Six on Saturday 3.3.18

  1. Pulsatilla vulgaris seeds. I have been forced to sow this week, owing to having far too much time on my hands and being in receipt of my RHS members’ seed order. They say you should cut the tails off Pulsatilla seed, which partly made me want to leave them on. I compromised and sowed two trays, one with tails on, one with tails off. Call it an experiment. They also said that they need a cold spell to break dormancy. Now if only we had some really freezing weather, I could leave them outside and see how they go…
  2. Come and have a go if you think you’re hard(y) enough. My favourite patch of Cyclamen coum will be fine, hard as nails, but what else will sail through? There will be casualties, of that you can be sure.
  3. Obligatory photo of Walthamsnow/Walthamglow.
  4. Germination of my first sowing of the year has been variable so far. It’s so hard to get an even temperature on a windowsill. First up is Mattheola incana, which I have never grown before. Look at their little phototrophic sprouts, cute.They will want pricking out this week and then where am I going to put them?
  5. Talking of casualties, I took a really late cutting of Salvia Armistad as insurance against bad weather when the mother plant was pruned in November. Dug five others up, potted them and kept them in the cold greenhouse in Autumn. The cutting was trying to flower today so I pinched it out. It is right as rain and very healthy. Glad I bothered. The five in the greenhouse look to be gonnas. Although they may surprise me. I hope so.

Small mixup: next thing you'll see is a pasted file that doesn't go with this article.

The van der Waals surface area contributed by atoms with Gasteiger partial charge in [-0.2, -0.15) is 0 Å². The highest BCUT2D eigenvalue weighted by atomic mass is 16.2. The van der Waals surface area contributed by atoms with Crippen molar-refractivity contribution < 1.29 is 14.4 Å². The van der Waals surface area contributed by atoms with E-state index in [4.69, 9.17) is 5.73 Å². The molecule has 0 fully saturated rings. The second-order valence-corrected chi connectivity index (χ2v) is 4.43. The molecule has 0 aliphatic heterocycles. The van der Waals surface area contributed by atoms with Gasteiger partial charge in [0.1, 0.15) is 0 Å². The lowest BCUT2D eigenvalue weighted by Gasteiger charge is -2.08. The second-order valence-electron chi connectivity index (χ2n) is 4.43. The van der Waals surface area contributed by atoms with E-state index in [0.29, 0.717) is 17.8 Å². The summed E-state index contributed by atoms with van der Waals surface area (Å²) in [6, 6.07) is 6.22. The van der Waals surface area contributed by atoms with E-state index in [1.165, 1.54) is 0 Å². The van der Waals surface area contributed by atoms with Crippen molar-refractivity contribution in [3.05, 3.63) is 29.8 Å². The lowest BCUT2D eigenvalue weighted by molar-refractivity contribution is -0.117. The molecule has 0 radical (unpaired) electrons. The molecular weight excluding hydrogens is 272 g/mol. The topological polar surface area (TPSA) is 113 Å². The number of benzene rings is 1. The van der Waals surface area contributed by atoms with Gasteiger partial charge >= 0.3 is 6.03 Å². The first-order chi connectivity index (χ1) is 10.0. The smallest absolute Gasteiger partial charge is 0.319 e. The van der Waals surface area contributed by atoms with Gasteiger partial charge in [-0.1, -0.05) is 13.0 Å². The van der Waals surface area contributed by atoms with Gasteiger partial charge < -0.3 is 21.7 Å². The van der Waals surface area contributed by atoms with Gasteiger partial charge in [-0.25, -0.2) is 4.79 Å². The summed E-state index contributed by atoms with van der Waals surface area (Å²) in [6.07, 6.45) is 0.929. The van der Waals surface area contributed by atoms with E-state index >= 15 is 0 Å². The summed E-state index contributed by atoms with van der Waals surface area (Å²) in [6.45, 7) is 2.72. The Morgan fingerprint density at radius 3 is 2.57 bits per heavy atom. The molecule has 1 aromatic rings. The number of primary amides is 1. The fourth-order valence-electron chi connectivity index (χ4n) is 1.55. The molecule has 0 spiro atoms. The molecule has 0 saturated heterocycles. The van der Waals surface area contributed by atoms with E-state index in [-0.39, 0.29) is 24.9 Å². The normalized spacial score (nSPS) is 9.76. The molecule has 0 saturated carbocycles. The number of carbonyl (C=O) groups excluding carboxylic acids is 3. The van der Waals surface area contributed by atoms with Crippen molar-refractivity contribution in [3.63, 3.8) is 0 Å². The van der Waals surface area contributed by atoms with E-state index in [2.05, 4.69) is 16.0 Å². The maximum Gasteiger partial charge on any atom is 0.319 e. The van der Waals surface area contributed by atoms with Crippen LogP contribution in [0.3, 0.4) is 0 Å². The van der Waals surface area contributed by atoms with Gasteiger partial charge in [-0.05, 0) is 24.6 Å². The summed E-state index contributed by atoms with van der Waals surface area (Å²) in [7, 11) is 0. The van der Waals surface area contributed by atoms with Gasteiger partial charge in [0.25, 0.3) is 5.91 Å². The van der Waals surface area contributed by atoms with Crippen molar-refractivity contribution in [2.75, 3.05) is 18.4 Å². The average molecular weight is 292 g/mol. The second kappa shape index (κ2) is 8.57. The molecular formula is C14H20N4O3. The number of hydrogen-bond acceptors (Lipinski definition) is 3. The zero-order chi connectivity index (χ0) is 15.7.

6. Time to get dahlia tubers out of storage, pot them up and start them into growth somewhere protected. That’s a job for later in the week when we are over the sub-zero nonsense.

9 thoughts on “Six on Saturday 3.3.18

    1. Maybe little mice nibble them at night. (More likely to eat the seed & leave the tail, I suspect.) So Tim, you’ve reminded me of dahlias which I’ve somehow forgot. I like the idea of potting early & taking cuttings. Based on my past success rate, not sure why that’s an appealing idea.

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      1. Maybe mice use the tails of the seed as little feather dusters for their nests. Dahlias should be easy, but may not be. Get the things growing strongly, use a very sharp knife or razor blade and cut as close to the tuber as you can, then pot up in gritty multi-purpose and keep warm plus wet. Let’s see if that works.

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      2. Feather duster – perfect. I shall try your method of dahlia cutting. Do you take any of the tuber or stop just before?

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